While the viral pathogenic mechanisms remain poorly understood, Muscente and De Caterina recently provided a comprehensive review summarizing the multiple pathways including a heightened inflammatory response, altered vasomotor tone, endothelial dysfunction, platelet aggregation, and thrombus formation that could predispose to acute coronary syndrome and atherothrombosis in patients with atherosclerotic cardiovascular disease [25]. Although the exact pathogenic mechanisms underlying influenza infection and its associated increased risk for AMI remain largely unclear, the proinflammatory milieu is culpable [25, 26]. Animal studies have shown a direct role for influenza in infecting and promoting vascular inflammation in the co-presence of macrophage infiltration of the arterial wall [27]. Clinical and epidemiological evidence for increased vascular inflammation and thrombogenicity with influenza infection adversely affecting atherosclerotic plaque stability was seen in studies demonstrating seasonal infections during winter season in association with increased procoagulant factors and/or activity and increased deaths from cardiovascular disease [28] and a reduced incidence of AMI with influenza vaccination [29].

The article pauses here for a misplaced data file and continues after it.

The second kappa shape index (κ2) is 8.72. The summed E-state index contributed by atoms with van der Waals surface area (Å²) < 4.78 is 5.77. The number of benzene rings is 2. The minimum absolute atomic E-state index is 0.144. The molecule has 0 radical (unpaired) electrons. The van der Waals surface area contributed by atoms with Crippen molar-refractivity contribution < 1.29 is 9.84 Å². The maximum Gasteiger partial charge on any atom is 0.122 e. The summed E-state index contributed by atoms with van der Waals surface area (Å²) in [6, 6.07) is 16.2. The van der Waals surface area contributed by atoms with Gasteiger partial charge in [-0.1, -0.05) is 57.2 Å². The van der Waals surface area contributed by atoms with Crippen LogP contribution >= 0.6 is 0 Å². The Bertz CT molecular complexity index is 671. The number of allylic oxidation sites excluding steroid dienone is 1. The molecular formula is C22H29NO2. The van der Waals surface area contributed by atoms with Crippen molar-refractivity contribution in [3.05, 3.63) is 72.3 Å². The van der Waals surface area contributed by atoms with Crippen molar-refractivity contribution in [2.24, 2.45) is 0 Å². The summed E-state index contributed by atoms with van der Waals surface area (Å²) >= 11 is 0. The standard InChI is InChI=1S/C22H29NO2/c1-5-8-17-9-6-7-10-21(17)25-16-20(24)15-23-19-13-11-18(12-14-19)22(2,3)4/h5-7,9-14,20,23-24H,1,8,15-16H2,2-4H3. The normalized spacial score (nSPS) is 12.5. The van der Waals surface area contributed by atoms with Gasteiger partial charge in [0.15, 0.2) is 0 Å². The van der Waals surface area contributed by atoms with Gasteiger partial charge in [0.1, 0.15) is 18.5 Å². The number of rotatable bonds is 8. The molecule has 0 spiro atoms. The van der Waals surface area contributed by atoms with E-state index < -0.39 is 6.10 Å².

Influenza vaccination is the primary strategy to reduce the lethality and morbidity of influenza infection [30]. Influenza vaccination may reduce subsequent risk for AMI or cardiovascular disease by 16% to 45% [3133]. A population-based case-control study found that influenza vaccination could reduce the risk for AMI by 20% (adjusted OR: 0.80, 95% CI: 0.76–0.84, p<0.01) [32]. A meta-analysis of self-controlled case-series also showed a 16% lower risk of myocardial infarction (incident rate ratio: 0.84, 95% CI: 0.78–0.91) in the first four weeks following the influenza vaccination [20]. While the Centres for Disease Control Prevention recommends influenza vaccination for people aged over 50 years to reduce morbidity [13], our findings support extending this recommendation to middle-aged adults, especially those with hypertension, to mitigate AMI risks.